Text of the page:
Just as we teach them all other aspects of health; moving our bodies and eating healthily we must also teach them the importance of mental wellbeing and resilience so that they are prepared for the inevitable situations they will face.
I always talk to my children and ask them…
With this small question I am asking them about resilience. Do they want to develop skills to get through things and move forward, building confidence for next time things don’t go their way or do they want to remain broken?
This is basic growth mindset stuff. A fixed mindset would be defeated and not develop the necessary skills to to build on their experience. But a growth mindset offers solutions and forward thinking.
I think the best way we can help our children develop healthy minds is to offer them the understanding that their brain is a thing that lives in their body, feelings are normal and it’s how we respond to them, or even just listen to them that helps us grow.
It’s also very important that we help them understand that we can name our feelings. It’s something some of us adults have only just started practicing but doing this from a young age is a really great way to get them understanding mental health.
Here are my 7 Top tips
for journaling with children
1. Set it up as a ritual, make it a nice space to get creative- light some candles, put some relaxing music on. This is a time for you to spend together. Show them that it means something to you too. A positive experience will make them want to do it again! This is time to relax and unwind with your child.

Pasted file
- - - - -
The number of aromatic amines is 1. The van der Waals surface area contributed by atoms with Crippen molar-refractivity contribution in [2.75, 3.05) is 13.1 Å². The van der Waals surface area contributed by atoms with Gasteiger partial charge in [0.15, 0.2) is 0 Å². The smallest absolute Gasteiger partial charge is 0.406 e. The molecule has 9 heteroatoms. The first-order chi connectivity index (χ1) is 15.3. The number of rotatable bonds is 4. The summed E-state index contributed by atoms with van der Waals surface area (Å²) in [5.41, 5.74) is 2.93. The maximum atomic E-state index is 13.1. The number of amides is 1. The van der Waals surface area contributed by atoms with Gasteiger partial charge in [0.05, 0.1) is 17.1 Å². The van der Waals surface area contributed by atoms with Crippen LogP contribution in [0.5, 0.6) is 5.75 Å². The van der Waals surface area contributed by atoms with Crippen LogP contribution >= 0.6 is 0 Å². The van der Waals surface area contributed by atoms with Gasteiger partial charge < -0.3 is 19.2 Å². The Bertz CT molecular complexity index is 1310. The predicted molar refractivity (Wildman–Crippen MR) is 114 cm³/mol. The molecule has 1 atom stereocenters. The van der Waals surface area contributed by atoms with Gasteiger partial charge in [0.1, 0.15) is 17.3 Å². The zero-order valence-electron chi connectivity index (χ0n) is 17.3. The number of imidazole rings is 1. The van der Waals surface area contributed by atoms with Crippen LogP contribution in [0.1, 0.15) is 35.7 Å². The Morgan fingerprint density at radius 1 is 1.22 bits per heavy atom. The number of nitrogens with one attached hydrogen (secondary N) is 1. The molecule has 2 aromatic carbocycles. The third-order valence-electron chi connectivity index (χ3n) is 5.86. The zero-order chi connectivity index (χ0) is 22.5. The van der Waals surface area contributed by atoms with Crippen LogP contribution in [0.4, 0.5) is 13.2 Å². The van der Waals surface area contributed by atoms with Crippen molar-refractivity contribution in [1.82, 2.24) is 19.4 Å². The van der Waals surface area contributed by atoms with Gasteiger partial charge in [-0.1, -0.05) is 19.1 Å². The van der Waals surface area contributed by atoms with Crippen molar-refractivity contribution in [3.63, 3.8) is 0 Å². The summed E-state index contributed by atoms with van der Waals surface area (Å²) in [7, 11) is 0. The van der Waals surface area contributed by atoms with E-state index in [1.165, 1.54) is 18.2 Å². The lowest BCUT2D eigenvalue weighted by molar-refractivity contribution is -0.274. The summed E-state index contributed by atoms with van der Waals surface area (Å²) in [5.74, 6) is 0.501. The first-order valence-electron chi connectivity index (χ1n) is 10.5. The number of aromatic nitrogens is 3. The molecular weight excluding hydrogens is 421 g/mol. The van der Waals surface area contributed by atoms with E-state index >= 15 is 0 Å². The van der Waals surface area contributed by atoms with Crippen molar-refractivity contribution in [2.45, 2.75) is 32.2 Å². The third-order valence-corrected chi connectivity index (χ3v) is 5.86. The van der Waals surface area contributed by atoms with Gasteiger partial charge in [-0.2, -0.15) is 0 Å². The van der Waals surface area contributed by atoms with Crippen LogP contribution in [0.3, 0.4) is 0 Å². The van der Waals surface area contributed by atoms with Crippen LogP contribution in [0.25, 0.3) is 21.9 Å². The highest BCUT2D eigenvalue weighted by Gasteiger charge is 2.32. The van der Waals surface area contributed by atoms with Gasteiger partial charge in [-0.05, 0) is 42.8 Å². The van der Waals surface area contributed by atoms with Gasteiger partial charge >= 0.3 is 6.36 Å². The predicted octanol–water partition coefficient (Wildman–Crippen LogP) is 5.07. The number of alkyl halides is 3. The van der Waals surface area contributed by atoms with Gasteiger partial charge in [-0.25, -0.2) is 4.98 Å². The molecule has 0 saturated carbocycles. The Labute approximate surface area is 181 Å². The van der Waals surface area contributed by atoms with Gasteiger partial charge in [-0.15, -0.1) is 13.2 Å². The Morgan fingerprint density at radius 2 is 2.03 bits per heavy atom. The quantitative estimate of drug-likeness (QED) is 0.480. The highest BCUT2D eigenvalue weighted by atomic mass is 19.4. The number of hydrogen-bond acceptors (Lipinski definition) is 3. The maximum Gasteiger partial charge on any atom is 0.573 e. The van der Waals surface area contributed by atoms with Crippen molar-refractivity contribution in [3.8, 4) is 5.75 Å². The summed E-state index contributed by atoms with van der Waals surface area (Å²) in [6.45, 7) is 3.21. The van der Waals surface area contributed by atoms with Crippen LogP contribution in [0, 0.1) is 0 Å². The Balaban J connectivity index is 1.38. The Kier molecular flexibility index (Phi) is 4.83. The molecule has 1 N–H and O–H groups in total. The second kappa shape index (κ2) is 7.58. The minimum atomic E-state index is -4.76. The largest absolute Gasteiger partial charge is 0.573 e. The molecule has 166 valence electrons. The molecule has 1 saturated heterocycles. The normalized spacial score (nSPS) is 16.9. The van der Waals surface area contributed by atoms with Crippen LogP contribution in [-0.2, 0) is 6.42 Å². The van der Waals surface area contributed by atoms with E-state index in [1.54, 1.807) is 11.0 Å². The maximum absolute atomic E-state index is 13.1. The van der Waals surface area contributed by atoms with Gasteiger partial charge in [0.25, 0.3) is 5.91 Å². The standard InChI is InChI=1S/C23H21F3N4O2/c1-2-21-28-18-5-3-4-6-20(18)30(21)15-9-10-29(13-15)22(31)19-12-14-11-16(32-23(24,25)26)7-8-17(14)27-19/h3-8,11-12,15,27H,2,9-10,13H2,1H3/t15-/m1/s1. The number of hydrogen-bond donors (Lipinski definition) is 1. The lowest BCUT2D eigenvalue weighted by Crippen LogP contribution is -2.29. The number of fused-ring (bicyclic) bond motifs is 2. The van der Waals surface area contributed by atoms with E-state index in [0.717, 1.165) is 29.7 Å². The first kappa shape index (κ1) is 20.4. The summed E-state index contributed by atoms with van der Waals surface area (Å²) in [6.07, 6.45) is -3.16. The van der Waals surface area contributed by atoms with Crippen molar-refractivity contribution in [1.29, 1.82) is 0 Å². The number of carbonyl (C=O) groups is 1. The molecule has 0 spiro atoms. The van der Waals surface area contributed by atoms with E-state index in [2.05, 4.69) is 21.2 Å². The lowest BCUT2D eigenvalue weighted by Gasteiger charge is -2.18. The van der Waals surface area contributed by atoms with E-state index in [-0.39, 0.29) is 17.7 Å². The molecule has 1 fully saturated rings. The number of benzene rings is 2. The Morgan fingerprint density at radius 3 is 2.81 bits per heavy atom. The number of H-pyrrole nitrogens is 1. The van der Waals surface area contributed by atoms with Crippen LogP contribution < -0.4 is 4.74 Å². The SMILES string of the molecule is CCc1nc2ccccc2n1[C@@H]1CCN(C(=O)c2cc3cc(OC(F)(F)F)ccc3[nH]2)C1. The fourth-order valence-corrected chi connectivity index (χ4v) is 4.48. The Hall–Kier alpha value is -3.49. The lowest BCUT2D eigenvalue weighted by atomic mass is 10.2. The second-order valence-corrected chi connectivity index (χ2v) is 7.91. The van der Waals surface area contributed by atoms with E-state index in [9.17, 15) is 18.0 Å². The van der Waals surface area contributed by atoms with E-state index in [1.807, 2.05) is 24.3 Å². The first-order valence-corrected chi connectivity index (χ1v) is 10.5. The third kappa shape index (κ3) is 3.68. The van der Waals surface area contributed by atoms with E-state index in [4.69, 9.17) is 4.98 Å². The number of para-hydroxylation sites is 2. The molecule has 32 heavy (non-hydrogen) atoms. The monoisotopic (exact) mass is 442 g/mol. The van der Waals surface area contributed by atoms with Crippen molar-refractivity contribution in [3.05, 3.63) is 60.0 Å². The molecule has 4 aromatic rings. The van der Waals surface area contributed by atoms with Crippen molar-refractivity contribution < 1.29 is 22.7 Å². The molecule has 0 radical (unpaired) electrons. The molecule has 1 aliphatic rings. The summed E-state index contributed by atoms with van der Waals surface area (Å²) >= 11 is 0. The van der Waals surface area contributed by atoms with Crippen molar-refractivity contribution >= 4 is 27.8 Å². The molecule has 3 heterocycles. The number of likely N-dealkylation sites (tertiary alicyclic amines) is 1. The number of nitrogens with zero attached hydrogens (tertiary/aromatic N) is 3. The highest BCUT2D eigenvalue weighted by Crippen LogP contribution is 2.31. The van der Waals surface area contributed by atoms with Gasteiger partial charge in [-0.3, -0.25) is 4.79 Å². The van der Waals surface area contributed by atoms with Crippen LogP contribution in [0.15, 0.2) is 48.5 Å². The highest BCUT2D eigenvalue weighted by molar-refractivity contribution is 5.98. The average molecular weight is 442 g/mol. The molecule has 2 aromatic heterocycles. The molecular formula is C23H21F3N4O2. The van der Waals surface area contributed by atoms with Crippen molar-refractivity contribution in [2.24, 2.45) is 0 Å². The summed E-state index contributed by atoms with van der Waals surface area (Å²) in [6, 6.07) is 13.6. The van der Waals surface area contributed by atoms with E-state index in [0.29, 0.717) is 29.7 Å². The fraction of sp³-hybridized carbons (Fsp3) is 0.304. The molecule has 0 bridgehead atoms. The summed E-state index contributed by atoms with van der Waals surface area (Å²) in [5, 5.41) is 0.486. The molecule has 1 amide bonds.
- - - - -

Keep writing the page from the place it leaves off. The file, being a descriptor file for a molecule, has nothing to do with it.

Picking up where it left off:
2. Forget about grammar and spelling, this is not homework, this is about connection helping to build emotional intelligence. It’s important you don’t correct them, just let them let it out! As a caregiver it’s important you embrace imperfection to help them feel more comfortable. If you are someone who likes things neat and tidy in work/life why not use this time to practice some self expression to encourage them to let go too! ⠀⠀
4. Do it with them! Work on your own journal, but keep looking up and engaging with them. If they run out of ideas inspire them with themes or ideas you have seen. ⠀⠀
5. Give positive feedback, encourage them, tell them you like the colours they have used or that it really reminds you of something. It’s important you keep building them up. ⠀⠀
6. If your child struggles with writing, pictures work just as well! Maybe you could get some glue and scissors and cut out pictures from magazines? Or display tickets or foliage you have picked up on your travels together. Make sure you have colouring pens at the ready as its all about the state mindfulness they achieve. Words are great but shapes and images can be just as good.